The effects section is incredibly well specified. Yamaha, in my view, have few peers in supplying top‑class effects for very little money, and the MU100R bears testament to this in volumes. There's the equivalent of least two stereo effects units in the MU100R: you have 12 different reverb types at your disposal, as well as 15 chorus effects, and 70 different Variation effects, all assignable to a part from the home page — no digging through multiple edit windows here. On top of that, two insert effects can be swung into action. Simply assign an insert effect to the part that requires it and scroll through the 43 different available options to give the sound the edge it needs — apply a rotary speaker to your organ, distort your guitar sound or flange your analogue lead without messing with any other elements of your mix.

Most of this, of course, you'll remember from the MU90R review. Let's take a look at what makes the MU100R worthy of its new serial number.


The most obvious souping‑up of the MU100R is the inclusion of a monophonic VL tone generator. This uses physical modelling synthesis, which of course is the flavour of the month, with the success of the Clavia Nord Lead and Korg's Prophecy, and the release of the new Korg Z1. Yamaha kicked off this revolution with the outlandishly priced VL1, and then followed it up with the scaled‑down budget version, the VL7. But even the VL7 was a purchase most musicians would find difficult to justify, and it wasn't until the VL70m half‑rack module version was released that Yamaha could give their take on physical modelling the sort of mass exposure they thought it deserved.

Rather than take a waveform or a sample and muck about with it as conventional S+S synths do, a physical modelling synth will simulate all the defining characteristics of an instrument and have a set of 'controllers' to realistically alter those characteristics. (If you want to know more about Yamaha's physical modelling synthesis, you could do worse than look at Martin Russ's VL70m review in our October '96 issue.)

The effects section is incredibly well specified.

When you play the VL sounds on the MU100R, your first impression is "Mmm, nice guitar/sax/clarinet/trumpet, but hardly eerie in its realism'. You only really begin to understand the expressive nature of the model when you start experimenting with the controllers. With a healthy degree of cynicism about the radical nature of this process, I embarked on the writing of a sax solo — an instrument notorious as the acoustic musician's favourite example of the hopeless inadequacies of synthesizers. I keyed in the notes and I played it back, to hear the customary synth sax stodginess. Then I jumped headlong into the edit pages of the VL part and didn't emerge for some time. I assigned various VL parameters controller numbers and went to work. Firstly came note pressure, and I used that instead of changing note velocities, which had the effect of altering the timbre of the instrument as well as the volume. Using the mod wheel on my controller keyboard and the Transform function in Cubase, I played about with various other controllers, such as growl and breath noise. Even as an ex‑saxophonist I couldn't help but be smug about the results. It sounded exactly like a complete novice blasting away on their first lesson, with the sax bending, squealing and parping like a bastard. Truly satisfying.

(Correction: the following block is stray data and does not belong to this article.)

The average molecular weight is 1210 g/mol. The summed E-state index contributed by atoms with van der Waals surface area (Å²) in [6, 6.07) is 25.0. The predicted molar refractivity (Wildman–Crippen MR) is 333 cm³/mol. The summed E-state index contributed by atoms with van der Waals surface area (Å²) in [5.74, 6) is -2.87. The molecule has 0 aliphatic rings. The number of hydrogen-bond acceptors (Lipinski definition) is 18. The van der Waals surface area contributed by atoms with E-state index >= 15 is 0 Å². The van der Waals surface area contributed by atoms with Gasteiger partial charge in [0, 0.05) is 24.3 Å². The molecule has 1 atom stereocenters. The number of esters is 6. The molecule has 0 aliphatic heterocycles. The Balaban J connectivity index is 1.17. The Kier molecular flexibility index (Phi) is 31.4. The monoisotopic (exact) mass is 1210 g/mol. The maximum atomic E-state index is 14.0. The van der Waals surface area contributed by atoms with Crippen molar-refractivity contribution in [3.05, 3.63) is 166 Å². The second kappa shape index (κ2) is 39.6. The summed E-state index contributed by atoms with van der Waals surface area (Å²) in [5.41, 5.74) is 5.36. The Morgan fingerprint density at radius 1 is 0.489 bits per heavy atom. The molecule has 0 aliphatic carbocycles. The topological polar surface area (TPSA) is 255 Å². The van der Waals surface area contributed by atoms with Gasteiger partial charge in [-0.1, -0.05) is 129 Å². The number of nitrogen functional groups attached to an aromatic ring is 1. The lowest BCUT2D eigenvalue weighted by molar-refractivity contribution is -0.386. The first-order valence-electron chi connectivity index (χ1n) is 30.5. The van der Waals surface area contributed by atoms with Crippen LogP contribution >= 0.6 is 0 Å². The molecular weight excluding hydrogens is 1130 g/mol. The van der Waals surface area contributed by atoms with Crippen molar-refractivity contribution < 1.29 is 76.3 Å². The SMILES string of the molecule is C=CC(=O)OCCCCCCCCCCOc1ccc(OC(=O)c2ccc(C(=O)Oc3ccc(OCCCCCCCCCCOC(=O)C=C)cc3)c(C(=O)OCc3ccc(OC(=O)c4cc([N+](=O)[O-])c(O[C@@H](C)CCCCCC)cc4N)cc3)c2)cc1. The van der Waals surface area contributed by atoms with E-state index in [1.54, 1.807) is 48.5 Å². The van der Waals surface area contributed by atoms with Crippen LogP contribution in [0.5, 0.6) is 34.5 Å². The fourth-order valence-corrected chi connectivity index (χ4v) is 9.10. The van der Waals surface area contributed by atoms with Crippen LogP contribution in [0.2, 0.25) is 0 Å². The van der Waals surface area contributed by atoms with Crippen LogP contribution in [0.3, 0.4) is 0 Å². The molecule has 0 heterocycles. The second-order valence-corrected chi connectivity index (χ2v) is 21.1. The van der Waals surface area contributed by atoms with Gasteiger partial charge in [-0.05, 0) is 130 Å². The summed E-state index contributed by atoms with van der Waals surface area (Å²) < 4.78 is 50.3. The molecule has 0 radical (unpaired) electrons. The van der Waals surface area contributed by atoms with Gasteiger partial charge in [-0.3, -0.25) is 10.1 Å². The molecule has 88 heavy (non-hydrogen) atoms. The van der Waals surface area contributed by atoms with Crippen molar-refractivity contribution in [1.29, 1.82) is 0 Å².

The attention to detail in other sounds is just as remarkable. For instance, when you pitch‑bend a trumpet sound upwards, it does so in that peculiar stepped portamento manner that a trumpet actually does. I think the lesson to learn here is that the MU100R has the capacity to imbue your VL phrasing with amazing instrumental virtuosity or with the mistakes and irritations of the rank beginner, but the key is that the level of control overall can give your work the character previously unheard in sample‑based synths.

Harmonious Relations

What I haven't recapped, as far as the MU100R's similarities to the MU90R are concerned, are the A/D inputs located on the front panel. The general idea is that you can plug any external audio source into the unit and enjoy all the benefits of the MU100R's effects, panning and so on. The applications are obvious: play along to an external CD source, play guitar to MIDI files, route a synth source through the MU100R when mixer inputs or effects are scarce, or plug a mic in and sing along to your compositions.